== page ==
Recent surveys of Americans 18 to 34 find that 45 percent have a positive view of socialism.
Tariff issues alone are not enough when it comes to dealing with China.
In its pursuit of a free lunch, the public is often a bit too eager to accept the things they want to hear at face value.
Huawei, China’s smartphone and telecommunications giant, has long been at the center of drama between the United States and China.
Admiral Yamamoto’s tactical victory was overshadowed by strategic failure.
China’s political structure enables state subsidized industries that have flooded global markets, depressed prices, and shut down hundreds of manufacturing plants, all in violation of World Trade Organization rules.
The historical lesson for leaders in both China and regional rivals like Japan is to recognize that growing political and military tensions are a potential flash point.
The war opened a Pandora’s Box in the Middle East, releasing many demons.
China’s assertiveness in the South China Sea echoes the Monroe Doctrine.
America’s decline relative to other countries is an old story, but there is no need to panic or bet against the United States.
Obviously, engaging in tough trade talks with China is long overdue, but tariffs may trigger reprisals.
If the American public wants government to stop repeating stupid mistakes, it must recognize that civil servants act within a bureaucratic system that rewards the status quo.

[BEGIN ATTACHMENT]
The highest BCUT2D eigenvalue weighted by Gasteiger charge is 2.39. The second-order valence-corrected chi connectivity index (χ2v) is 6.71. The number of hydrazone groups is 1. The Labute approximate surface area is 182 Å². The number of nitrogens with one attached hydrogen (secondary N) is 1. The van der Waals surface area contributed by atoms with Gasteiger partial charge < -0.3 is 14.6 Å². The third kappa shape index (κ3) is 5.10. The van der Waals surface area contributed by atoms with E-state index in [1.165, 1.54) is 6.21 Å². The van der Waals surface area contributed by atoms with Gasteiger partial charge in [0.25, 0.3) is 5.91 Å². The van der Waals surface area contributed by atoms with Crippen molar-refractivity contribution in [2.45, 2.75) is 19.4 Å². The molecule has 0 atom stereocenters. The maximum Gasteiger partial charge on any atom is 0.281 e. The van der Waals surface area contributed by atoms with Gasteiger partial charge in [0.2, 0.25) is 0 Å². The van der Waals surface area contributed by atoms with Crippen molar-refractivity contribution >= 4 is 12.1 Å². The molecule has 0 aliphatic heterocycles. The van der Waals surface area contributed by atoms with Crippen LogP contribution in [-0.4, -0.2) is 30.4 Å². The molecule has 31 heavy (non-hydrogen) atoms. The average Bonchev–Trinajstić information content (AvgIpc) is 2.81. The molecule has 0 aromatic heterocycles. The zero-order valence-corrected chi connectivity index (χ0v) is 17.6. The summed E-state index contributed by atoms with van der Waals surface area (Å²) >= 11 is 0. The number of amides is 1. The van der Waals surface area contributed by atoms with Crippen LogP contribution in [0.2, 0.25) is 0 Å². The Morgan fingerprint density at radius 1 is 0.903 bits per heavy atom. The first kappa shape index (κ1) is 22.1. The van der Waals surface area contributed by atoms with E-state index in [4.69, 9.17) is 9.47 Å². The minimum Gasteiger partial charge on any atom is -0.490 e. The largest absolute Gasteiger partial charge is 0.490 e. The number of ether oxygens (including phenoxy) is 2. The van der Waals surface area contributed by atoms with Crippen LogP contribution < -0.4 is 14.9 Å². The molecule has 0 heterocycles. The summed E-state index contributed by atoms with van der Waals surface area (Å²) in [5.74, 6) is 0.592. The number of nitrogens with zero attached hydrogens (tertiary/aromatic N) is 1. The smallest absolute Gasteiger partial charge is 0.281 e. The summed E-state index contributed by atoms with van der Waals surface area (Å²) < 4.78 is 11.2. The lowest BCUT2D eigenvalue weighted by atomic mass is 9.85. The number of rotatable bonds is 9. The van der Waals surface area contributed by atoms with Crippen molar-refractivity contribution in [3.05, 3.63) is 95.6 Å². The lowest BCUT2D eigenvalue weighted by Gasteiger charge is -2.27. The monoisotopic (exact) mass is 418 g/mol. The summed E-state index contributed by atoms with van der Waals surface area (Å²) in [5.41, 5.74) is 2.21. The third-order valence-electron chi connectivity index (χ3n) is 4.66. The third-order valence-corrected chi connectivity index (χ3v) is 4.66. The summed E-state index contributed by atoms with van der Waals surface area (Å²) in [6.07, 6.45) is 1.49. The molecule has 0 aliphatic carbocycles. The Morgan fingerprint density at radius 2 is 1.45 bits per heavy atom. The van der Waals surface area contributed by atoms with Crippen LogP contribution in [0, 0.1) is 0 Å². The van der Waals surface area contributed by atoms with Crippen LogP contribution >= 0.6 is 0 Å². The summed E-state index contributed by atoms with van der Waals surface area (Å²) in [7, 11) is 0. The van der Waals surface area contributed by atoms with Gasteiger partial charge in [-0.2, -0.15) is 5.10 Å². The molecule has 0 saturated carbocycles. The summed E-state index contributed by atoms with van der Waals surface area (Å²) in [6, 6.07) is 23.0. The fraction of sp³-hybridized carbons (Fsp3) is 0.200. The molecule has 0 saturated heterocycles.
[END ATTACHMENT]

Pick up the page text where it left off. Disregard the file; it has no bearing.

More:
Social Security, Medicare, Medicaid are under scrutiny as debt could soar
The power of money seems eternal.
Forty years ago, the richest Americans had more than 8 percent of the nation income, today it is about 20 percent.
Does China’s “Belt and Road” plan signal a shift in global influence?
Creating a new type of public-private partnership to adequately reward all parties.
The US infrastructure’s biggest problem is funding, yet no one appears willing to make the hard choices.
The North Korean mess is another example of U.S. administrations kicking the can down the road, then discovering at the 11th hour that they have run out of road. Sadly, the most likely outcome may be learning to live with a clear and present danger to the United States and its allies in northeast Asia
The United States has spent over $1 trillion on fighting and reconstruction, yet there is little to show for it.
The Social Security 2015 Trust report finds that the fund has enough money to pay full benefits until 2034. After that it will collect only enough in taxes to pay 79 percent of benefits.
The price tag for renewing America’s infrastructure is astronomical, and comes at a time when a federal funding regime dependent on insufficient fuel tax revenues is least able to afford escalating construction and maintenance costs.
We should remember lessons the military has taught us: How to properly develop a strategy.
It’s time to recognize that the future will be quite different from the past, particularly when it comes to transportation infrastructure.
AIG was deemed to big to fail, but not too big for taxpayer funded bonuses.
Who is really paying corporate taxes?
The Brexit impact could be long and drawn out.
The national debt is at $19 Trillion, yet no candidates have a plan.
Do the costs of exporting good-paying American jobs outweigh gains from cheaper imports and contribute to a shrinking middle class?
The typical American family saw its wealth decline significantly in the wake of the Great Recession and many voters have begun to question the fairness and adequacy of past trade policies